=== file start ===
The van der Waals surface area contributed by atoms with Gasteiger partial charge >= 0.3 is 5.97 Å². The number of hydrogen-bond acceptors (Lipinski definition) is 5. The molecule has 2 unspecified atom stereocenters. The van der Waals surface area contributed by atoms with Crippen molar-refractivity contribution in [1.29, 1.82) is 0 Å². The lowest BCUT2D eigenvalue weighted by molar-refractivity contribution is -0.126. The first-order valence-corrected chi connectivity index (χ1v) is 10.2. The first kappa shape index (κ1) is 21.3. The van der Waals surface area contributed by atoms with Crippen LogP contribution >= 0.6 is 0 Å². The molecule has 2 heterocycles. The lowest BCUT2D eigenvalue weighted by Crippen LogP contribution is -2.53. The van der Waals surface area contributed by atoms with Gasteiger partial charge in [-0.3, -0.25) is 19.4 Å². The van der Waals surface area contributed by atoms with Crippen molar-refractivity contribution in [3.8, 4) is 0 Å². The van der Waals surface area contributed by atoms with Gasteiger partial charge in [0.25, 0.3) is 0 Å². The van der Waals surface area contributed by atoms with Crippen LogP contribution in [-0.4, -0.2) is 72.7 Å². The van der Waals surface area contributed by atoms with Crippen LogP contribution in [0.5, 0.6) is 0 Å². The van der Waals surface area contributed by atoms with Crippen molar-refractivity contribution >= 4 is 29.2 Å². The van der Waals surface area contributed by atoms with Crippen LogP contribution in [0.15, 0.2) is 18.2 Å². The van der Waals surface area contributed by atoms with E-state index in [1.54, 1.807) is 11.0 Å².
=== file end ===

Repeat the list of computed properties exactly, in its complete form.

The van der Waals surface area contributed by atoms with Gasteiger partial charge >= 0.3 is 5.97 Å². The number of hydrogen-bond acceptors (Lipinski definition) is 5. The molecule has 2 unspecified atom stereocenters. The van der Waals surface area contributed by atoms with Crippen molar-refractivity contribution in [1.29, 1.82) is 0 Å². The lowest BCUT2D eigenvalue weighted by molar-refractivity contribution is -0.126. The first-order valence-corrected chi connectivity index (χ1v) is 10.2. The first kappa shape index (κ1) is 21.3. The van der Waals surface area contributed by atoms with Crippen LogP contribution >= 0.6 is 0 Å². The molecule has 2 heterocycles. The lowest BCUT2D eigenvalue weighted by Crippen LogP contribution is -2.53. The van der Waals surface area contributed by atoms with Gasteiger partial charge in [-0.3, -0.25) is 19.4 Å². The van der Waals surface area contributed by atoms with Crippen molar-refractivity contribution in [3.8, 4) is 0 Å². The van der Waals surface area contributed by atoms with Gasteiger partial charge in [0.25, 0.3) is 0 Å². The van der Waals surface area contributed by atoms with Crippen LogP contribution in [-0.4, -0.2) is 72.7 Å². The van der Waals surface area contributed by atoms with Crippen LogP contribution in [0.5, 0.6) is 0 Å². The van der Waals surface area contributed by atoms with Crippen molar-refractivity contribution >= 4 is 29.2 Å². The van der Waals surface area contributed by atoms with Crippen LogP contribution in [0.15, 0.2) is 18.2 Å². The van der Waals surface area contributed by atoms with E-state index in [1.54, 1.807) is 11.0 Å².